Fitchburg facts

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  1. The Wisconsin Supreme Court case is basically over a question of legal hermeneutics.

    Let me put this in mathematical terms. Suppose a paper has a sloppy misstatement of the form mathematicians usually call a “typo”. Is the meaning of the sentence containing the misstatement what is actually written, or is the meaning of the sentence its obvious correction? Is this statement an actual mistake in the paper, or is there no mistake but a badly written sentence or paragraph?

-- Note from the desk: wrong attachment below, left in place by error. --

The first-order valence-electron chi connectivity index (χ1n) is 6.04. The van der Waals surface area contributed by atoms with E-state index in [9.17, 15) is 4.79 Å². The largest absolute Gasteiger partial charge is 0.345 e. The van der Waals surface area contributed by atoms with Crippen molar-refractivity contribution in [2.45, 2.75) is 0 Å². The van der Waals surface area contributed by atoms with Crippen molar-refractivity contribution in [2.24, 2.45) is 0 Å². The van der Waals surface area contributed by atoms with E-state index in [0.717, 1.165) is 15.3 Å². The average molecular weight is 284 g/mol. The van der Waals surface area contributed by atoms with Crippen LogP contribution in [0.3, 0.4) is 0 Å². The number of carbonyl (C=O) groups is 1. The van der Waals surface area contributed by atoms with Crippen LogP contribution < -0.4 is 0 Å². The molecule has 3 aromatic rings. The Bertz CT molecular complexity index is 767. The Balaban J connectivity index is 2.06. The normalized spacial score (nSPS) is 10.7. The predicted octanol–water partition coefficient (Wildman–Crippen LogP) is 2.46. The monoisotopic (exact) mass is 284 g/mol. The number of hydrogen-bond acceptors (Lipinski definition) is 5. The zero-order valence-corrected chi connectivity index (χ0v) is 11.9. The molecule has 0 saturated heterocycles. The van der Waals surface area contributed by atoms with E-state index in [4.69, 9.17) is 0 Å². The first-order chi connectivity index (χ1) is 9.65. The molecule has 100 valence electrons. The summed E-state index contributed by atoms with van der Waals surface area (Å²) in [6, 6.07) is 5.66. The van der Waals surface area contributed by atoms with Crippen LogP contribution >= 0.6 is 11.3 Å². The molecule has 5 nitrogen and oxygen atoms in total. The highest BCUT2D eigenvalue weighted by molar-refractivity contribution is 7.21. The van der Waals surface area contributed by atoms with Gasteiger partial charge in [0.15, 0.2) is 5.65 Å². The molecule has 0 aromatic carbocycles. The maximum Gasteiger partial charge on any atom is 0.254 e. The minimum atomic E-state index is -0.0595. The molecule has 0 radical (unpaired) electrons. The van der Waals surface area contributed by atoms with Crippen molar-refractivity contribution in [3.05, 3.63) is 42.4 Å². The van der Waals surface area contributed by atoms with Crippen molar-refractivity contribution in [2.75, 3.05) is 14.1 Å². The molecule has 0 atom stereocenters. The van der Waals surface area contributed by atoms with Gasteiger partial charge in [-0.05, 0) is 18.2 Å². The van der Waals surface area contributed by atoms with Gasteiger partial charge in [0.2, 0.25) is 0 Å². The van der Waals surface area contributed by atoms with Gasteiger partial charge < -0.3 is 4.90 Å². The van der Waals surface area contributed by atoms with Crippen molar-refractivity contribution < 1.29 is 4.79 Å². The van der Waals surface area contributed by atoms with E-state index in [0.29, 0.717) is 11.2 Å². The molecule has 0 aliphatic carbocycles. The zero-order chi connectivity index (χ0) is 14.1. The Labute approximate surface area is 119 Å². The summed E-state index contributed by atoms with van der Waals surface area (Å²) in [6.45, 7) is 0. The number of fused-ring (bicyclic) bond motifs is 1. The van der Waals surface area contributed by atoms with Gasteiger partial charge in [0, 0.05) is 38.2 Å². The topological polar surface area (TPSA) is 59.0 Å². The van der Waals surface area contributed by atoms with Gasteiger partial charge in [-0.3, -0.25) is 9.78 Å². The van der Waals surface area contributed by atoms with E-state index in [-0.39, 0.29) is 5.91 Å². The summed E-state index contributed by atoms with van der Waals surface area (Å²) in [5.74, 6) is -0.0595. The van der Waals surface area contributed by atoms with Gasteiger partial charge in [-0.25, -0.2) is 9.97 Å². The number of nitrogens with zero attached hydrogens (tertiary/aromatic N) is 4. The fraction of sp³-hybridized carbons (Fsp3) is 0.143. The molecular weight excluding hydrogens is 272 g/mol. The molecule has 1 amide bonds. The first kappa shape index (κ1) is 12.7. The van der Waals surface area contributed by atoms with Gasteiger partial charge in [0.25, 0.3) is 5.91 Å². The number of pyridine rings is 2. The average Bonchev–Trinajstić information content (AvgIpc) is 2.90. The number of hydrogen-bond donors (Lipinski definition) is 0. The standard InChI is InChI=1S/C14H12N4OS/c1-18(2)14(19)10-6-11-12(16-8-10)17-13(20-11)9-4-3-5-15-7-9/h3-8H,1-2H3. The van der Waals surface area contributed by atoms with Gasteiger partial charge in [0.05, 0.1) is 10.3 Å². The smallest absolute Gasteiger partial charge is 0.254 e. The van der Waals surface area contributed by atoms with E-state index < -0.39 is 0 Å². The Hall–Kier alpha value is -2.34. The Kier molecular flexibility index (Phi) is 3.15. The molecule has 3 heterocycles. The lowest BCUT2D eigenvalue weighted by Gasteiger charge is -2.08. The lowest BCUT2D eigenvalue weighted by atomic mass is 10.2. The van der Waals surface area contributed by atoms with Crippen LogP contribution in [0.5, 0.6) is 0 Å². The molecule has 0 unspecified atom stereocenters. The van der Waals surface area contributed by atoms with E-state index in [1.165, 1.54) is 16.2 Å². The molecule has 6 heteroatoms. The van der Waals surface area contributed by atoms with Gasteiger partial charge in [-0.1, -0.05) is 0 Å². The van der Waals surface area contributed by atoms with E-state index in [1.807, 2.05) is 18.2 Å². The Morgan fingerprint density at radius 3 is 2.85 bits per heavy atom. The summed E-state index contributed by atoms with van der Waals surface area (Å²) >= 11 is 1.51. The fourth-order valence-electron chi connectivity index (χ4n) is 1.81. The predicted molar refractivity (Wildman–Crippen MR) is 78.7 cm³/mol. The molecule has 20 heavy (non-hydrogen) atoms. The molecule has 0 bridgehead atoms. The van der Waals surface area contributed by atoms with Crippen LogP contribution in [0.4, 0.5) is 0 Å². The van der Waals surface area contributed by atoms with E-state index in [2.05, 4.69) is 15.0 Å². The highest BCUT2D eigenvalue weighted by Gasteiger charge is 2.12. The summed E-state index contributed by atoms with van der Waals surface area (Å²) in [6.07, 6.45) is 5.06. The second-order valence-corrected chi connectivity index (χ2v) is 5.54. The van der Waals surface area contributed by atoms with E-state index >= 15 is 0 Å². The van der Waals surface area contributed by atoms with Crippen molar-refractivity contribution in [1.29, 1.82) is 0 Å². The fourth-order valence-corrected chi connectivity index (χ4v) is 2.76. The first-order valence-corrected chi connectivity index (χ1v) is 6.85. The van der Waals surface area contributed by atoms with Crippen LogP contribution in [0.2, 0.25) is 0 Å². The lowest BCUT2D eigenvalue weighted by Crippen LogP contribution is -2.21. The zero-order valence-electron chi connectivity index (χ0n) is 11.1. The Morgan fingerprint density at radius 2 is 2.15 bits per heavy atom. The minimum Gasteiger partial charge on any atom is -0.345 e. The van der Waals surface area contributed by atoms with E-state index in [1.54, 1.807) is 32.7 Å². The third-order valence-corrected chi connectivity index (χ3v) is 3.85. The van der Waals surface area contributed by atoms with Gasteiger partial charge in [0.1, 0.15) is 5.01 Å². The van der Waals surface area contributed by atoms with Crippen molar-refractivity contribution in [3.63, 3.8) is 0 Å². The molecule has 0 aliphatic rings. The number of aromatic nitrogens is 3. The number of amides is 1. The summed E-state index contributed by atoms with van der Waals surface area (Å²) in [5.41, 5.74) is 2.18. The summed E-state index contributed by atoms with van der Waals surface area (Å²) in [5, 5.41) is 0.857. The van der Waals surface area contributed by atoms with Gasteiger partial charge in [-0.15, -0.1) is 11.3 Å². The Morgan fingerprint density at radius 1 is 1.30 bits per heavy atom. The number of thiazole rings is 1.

In a piece of mathematics, this is a silly semantic argument, but the answer to this question has real consequences for laws (and – for the religious – passages in Scripture). Are we supposed to apply literally a badly written piece of legislation (assuming it’s not so badly written that this is impossible), or should we apply the “obvious” correction? Those who argue in favor of the “obvious” correction would argue that the legislators could not have intended the ridiculous consequences the law read literally would create; those who argue for the literal reading would argue that an “obvious” correction might not be actually so obvious.

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